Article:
Why do we work? The answer should be a simple one, but for some reason, we often treat it as taboo. We go into interviews eager to show our passion for the work, and our excitement over the prospect of interacting with others in our industry, and when it comes time to respond to the “why do you want to work here?” question, we dance around the obvious answer. We act as though clocking in for eight hours a day, five days a week, is the reward in and of itself. But it’s not, is it? If we’re honest with ourselves, essentially every employee gets up and goes to work because they need the money. We get jobs so that we can get paid.
And once we have those jobs, there’s nothing wrong with wanting to increase that pay. First and foremost, you should know what you’re worth to your company. Glassdoor’s Know Your Worth tool is a personalized salary calculator that can give you an idea of what you should be making, given your skills, education, location, etc. But if storming into the boss’ office and demanding a raise doesn’t feel right, there are other ways to keep your salary from stagnating.
If you want a boost to your paycheck without having to look for a new job, consider these three options:
1. Keep an Eye Open for Openings
Have you considered working towards a promotion? Employee turnover is a harsh reality in most businesses, and filling gaps left by ex-employees is expensive and time-consuming. In fact, employers generally spend the equivalent of six to nine months of an employee’s salary just to find and train their replacements.
Those open positions can be great opportunities if you’re interested in earning more pay. Get to know the responsibilities and skills associated with the jobs that you’d be interested in filling, and when an opening occurs, let your boss know that you’re qualified and ready to step in. You business will be able to save on associated hiring costs, and you’ll be able to expect increased pay along with your increased responsibilities.
2. Understand the Bonus System
Many companies offer bonuses, but a surprising number of employees don’t have any clear idea how those bonuses work — beyond a general expectation that they’re somehow tied to individual and company performance. If you’re not already clear on how bonuses are determined, then it’s time to do some research. Check with your managers to get a clearer picture, and then focus on the aspects that you have direct control over.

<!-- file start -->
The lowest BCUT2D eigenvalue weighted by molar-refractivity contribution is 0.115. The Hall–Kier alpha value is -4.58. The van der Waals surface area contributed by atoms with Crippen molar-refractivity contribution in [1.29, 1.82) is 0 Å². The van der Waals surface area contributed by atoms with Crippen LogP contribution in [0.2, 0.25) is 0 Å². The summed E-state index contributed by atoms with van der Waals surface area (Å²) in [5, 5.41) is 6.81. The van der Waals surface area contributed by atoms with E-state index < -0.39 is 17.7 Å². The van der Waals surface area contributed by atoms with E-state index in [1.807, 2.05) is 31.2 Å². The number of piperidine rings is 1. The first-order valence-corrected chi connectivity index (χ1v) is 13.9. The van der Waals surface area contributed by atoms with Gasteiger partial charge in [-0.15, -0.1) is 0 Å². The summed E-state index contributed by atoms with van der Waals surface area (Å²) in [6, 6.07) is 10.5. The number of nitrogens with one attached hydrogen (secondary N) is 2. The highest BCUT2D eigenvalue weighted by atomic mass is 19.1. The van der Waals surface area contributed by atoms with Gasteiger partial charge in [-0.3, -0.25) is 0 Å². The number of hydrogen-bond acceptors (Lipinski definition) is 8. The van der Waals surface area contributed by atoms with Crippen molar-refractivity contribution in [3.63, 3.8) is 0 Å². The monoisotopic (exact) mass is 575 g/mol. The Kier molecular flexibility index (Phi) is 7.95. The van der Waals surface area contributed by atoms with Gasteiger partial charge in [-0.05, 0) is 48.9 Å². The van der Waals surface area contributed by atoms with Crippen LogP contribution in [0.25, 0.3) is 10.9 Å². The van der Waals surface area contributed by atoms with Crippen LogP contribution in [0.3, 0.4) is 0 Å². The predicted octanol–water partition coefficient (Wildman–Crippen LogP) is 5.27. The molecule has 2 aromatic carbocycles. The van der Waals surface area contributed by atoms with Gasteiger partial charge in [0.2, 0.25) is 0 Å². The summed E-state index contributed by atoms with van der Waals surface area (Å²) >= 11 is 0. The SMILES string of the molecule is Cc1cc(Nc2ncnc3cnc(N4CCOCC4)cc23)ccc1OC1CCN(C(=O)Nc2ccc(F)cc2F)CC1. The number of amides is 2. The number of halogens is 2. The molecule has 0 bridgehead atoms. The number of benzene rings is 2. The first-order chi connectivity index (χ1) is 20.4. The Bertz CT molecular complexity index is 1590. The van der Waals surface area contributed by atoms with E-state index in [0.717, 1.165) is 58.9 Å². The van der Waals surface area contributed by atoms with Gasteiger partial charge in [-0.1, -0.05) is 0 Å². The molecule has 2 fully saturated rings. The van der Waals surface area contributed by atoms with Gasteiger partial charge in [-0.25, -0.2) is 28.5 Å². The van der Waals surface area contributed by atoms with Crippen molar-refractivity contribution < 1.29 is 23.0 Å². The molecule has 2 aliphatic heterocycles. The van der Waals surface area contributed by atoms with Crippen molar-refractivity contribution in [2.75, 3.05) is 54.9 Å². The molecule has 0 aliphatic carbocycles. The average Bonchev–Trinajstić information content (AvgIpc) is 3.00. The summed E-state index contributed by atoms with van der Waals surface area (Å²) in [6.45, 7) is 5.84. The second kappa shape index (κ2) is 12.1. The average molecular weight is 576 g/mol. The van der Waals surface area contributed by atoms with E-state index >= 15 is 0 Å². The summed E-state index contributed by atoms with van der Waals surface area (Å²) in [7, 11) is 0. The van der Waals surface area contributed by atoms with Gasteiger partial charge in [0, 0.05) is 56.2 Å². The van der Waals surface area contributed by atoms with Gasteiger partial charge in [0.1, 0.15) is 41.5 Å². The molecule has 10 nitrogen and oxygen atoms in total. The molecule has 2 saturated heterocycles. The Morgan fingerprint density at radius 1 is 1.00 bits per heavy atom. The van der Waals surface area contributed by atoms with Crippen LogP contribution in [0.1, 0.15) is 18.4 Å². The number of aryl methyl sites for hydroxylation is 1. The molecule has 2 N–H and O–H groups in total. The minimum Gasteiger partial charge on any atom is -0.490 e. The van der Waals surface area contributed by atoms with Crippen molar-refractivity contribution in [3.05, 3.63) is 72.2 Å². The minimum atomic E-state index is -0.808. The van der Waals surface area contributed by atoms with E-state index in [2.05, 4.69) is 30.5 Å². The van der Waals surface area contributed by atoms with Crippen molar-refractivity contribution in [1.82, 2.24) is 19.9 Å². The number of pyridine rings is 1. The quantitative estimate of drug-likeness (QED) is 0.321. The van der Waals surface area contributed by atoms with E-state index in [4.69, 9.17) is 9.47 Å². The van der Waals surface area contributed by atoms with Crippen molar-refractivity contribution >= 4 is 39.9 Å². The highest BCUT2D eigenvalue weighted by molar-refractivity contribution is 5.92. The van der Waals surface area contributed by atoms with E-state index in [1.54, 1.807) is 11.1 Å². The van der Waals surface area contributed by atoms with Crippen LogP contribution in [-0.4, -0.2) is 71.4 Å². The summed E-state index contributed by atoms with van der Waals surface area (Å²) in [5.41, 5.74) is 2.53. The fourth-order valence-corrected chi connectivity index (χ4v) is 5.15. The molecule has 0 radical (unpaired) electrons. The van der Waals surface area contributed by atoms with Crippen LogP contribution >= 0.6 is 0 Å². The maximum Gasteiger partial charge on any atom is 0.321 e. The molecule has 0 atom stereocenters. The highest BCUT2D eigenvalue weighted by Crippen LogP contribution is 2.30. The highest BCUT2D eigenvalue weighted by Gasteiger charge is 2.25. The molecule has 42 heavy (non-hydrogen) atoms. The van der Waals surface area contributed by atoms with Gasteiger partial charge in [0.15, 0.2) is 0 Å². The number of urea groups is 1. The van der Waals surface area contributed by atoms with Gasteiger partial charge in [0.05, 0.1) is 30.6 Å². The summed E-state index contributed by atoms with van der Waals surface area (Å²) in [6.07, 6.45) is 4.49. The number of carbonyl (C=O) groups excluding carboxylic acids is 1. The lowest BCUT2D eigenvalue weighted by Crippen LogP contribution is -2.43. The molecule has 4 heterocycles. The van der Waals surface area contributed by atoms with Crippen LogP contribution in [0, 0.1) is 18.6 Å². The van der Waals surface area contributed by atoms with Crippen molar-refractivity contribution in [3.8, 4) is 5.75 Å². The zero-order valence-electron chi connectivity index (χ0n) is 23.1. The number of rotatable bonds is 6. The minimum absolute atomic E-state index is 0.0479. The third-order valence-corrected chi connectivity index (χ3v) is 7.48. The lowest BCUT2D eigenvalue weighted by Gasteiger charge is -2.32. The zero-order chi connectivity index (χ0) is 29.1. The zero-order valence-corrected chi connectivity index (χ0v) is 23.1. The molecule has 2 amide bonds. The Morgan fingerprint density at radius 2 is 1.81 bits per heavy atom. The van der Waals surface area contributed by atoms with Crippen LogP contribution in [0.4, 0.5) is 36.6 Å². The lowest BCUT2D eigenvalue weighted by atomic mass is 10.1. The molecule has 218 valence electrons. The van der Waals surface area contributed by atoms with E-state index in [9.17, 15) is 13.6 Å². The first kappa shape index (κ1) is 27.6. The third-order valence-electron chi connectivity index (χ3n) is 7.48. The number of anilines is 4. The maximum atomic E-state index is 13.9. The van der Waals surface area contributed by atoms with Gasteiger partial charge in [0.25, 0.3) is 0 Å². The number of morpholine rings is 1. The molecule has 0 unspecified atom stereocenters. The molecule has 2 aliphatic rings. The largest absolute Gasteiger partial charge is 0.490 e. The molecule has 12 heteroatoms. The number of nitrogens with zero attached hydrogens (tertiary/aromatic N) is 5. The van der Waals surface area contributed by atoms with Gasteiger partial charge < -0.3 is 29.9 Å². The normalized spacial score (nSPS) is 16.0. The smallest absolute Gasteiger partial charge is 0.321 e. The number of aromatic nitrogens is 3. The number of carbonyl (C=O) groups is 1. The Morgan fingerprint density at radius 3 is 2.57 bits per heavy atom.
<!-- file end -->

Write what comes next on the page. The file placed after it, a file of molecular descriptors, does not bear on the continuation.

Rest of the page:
The better you understand the system, the better you’ll be able to ensure that you’re hitting all of the checkmarks. Of course, you’ll want to also make sure that your boss/supervisor is aware of your performance, so don’t be afraid to discuss your achievements in regular reviews. If management sees you as the example of what a bonus-earning employee should be, then you won’t have to worry about being passed over when it comes time for extra compensation.
3. Improve Your Skill Set
Sometimes the only thing standing between you and a better salary is a little bit of training or some more education. However, the difficult part can be figuring out what training/education will make a difference. But it shouldn’t have to be; if you want to know what skills you need to qualify for better pay, just ask.
Talk with management and find out what kinds of skills really set apart prospective hires. These should be the skills that aren’t, strictly speaking, job requirements (you should probably already have those), but ones that are more above and beyond. Or, if you’re shooting for a promotion in addition to a raise, check job descriptions for the positions you’d like to move into. For example, you could take business management courses, learn web development, or (if your company does business internationally) even pursue a second language. Find out what skills your company sees as valuable, and then improve your value by learning those skills.
There’s no shame in wanting fair pay for a good day’s work. If you’re interested in getting more than you’re currently earning, you’ll want to be able to approach you company decision makers with more than just a “pretty please.” Most employers aren’t accustomed to paying more without something to show for it, so put in the effort and demonstrate that you’re worth it. With these three tips, you’ll be able to improve your value, while adding improved value to your business.
More money, no problem. Simple, right?